These examples are few and far between. At most organizations, developers and the business side must come to a consensus about schedule, risk and feature tradeoffs.
Break the work down into user stories, then use a metric — such as stories per month — to forecast how much work the software engineering team can do. This approach takes the commitment out of the programmers’ hands, but it won’t solve the problem of technical work backlogs.
Save a percentage for infrastructure
Some of my clients reserve a percentage of work in the scope of the software engineering project for infrastructure management. Typically, 10 to 20% of the stories involve tasks such as rewriting a subsystem, creating a test automation suite or a replacing a web server.
This approach has two main problems. First, when you call out technical stories in the same manner as user stories, it tends to lead to implied technical projects. A team that wants to rewrite a major system might put two stories on the board per sprint and plan the rewrite over 10 sprints. This undertaking violates the principle in continuous delivery that code should always be ready to ship. The rewritten code goes into a separate branch, where it loses track of the other changes on the trunk. Technical projects separate from the main software engineering work can create a new set of bugs that the team didn’t plan for.
Perhaps worse, exposing the under-the-hood upgrades to the business side as an isolated story gives them the option to eliminate the infrastructure work in an emergency. The business side will always prefer that the project to meet its deadline, so there will always be an emergency. And when the business folks invoke the emergency rationale, they end up cutting the technical backlog out of the scope of work. That brings us back to where we were at the beginning.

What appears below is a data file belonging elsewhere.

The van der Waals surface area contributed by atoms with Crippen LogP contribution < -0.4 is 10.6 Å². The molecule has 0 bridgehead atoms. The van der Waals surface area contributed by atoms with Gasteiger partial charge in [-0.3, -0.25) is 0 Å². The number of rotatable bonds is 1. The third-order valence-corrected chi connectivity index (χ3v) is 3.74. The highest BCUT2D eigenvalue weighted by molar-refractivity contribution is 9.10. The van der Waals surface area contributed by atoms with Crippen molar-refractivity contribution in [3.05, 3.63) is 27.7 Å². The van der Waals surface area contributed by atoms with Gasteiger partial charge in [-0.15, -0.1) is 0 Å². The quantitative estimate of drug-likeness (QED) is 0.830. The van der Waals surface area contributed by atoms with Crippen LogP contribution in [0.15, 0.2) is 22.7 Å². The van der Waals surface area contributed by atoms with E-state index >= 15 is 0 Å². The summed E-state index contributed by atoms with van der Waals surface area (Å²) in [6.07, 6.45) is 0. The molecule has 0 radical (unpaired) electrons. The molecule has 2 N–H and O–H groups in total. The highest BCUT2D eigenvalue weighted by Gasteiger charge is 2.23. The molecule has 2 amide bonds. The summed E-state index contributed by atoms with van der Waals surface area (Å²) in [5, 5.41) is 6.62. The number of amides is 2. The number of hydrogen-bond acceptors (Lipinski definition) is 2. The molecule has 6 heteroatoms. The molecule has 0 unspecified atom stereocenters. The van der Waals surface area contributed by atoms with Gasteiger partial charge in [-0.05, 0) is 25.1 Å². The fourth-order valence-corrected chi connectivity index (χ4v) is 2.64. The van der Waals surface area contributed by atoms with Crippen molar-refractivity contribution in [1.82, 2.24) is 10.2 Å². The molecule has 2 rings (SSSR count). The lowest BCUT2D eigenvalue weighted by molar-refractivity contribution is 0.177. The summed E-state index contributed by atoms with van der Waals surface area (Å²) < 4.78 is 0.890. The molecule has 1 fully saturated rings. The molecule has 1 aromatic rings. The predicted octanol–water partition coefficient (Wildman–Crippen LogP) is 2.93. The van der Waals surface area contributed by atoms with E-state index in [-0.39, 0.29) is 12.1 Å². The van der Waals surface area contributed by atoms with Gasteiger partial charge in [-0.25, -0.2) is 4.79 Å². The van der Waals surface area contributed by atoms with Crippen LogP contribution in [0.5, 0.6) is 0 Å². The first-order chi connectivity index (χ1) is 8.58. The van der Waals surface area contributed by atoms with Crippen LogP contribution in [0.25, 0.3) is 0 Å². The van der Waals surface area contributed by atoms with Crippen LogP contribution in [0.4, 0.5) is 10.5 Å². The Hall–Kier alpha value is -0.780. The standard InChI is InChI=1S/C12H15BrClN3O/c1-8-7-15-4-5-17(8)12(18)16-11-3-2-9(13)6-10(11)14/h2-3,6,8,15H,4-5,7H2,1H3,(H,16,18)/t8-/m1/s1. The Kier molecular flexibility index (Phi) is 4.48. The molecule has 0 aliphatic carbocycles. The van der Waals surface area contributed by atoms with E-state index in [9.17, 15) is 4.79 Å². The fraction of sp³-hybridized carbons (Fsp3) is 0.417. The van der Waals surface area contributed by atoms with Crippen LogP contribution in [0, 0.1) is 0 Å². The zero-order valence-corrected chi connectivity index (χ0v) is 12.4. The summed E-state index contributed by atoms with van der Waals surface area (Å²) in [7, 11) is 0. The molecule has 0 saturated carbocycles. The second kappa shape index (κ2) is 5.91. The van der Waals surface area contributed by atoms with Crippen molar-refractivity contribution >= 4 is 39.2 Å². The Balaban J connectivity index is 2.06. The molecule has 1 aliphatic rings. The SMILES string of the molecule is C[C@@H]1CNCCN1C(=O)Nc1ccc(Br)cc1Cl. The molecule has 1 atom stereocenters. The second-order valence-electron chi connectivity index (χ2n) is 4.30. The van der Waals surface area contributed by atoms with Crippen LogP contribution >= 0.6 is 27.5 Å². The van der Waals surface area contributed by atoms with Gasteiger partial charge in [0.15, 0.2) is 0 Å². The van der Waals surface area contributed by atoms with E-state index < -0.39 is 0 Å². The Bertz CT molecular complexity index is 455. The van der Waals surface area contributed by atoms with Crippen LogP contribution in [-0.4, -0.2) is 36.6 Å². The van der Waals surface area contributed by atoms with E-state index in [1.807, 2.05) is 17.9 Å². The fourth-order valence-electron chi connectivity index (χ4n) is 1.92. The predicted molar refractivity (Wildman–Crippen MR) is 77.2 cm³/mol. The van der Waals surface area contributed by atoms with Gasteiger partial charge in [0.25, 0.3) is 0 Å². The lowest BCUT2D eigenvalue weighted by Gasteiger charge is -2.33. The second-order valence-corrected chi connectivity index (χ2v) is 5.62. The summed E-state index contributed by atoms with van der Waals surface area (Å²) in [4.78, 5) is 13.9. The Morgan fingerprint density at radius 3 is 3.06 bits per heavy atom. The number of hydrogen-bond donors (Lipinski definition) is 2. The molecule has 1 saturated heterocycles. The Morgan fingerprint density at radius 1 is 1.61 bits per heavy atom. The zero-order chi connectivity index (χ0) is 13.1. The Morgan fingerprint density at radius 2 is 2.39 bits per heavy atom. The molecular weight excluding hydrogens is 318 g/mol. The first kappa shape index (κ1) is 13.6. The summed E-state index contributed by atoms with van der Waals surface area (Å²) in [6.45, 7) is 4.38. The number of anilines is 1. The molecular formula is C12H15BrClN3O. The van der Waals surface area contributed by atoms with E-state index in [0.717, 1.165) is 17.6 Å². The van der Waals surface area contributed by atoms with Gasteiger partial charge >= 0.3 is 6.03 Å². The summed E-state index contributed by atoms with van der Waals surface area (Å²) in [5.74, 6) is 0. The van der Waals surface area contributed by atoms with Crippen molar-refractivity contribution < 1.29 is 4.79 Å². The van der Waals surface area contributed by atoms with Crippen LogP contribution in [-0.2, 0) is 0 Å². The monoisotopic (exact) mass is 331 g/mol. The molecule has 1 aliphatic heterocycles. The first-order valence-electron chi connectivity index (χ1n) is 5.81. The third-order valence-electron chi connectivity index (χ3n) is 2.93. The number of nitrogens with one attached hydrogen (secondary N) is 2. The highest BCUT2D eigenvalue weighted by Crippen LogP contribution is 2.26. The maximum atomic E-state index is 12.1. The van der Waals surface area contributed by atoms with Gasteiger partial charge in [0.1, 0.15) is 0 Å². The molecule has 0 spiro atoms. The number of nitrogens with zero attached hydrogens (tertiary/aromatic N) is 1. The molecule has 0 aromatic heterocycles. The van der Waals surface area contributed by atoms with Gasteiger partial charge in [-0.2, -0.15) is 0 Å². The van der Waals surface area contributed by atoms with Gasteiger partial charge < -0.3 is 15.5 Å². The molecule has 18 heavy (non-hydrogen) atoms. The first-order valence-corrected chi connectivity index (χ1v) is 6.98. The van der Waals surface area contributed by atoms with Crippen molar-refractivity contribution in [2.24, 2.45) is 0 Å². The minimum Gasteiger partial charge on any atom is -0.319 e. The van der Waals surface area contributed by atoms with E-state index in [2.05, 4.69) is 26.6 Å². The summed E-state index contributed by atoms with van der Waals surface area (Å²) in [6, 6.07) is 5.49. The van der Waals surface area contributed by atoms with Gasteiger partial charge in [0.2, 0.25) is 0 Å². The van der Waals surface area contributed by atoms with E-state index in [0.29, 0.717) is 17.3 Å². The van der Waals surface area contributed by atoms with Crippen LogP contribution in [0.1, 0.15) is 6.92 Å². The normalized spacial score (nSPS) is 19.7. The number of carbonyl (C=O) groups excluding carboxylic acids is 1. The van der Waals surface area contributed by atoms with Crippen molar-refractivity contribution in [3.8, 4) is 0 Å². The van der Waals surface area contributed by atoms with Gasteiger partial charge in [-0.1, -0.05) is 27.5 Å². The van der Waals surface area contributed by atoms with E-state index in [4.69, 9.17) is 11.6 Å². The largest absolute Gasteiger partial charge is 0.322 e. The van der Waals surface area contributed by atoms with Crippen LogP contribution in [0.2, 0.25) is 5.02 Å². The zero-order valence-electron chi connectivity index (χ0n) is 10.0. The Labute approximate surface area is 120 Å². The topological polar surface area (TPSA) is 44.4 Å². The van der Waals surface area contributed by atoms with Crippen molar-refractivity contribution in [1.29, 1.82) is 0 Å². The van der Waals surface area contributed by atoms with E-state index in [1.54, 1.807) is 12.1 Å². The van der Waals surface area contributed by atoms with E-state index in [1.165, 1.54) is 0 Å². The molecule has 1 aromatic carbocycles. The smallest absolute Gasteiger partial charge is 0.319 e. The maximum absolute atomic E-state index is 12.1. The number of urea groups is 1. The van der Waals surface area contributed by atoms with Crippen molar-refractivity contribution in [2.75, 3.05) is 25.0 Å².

One of my clients reserves a percentage of project capacity for infrastructure management as a foundational way of working. This client made an effort to institutionalize this technical work focus within the company culture, complete with posters and slogans reinforcing the idea. However, culture can change.
Separate engineering tasks from management
In my experience, the CIO can eliminate debate and compromise in software engineering project management, particularly concerning project priorities, with a simple directive: Let engineers be engineers.
For example, look at how civil engineers calculate the load and determine the materials for a bridge. When they put their signature on the plan, they assume legally responsibility for that bridge. If that engineer refuses to sign, the bridge won’t get built.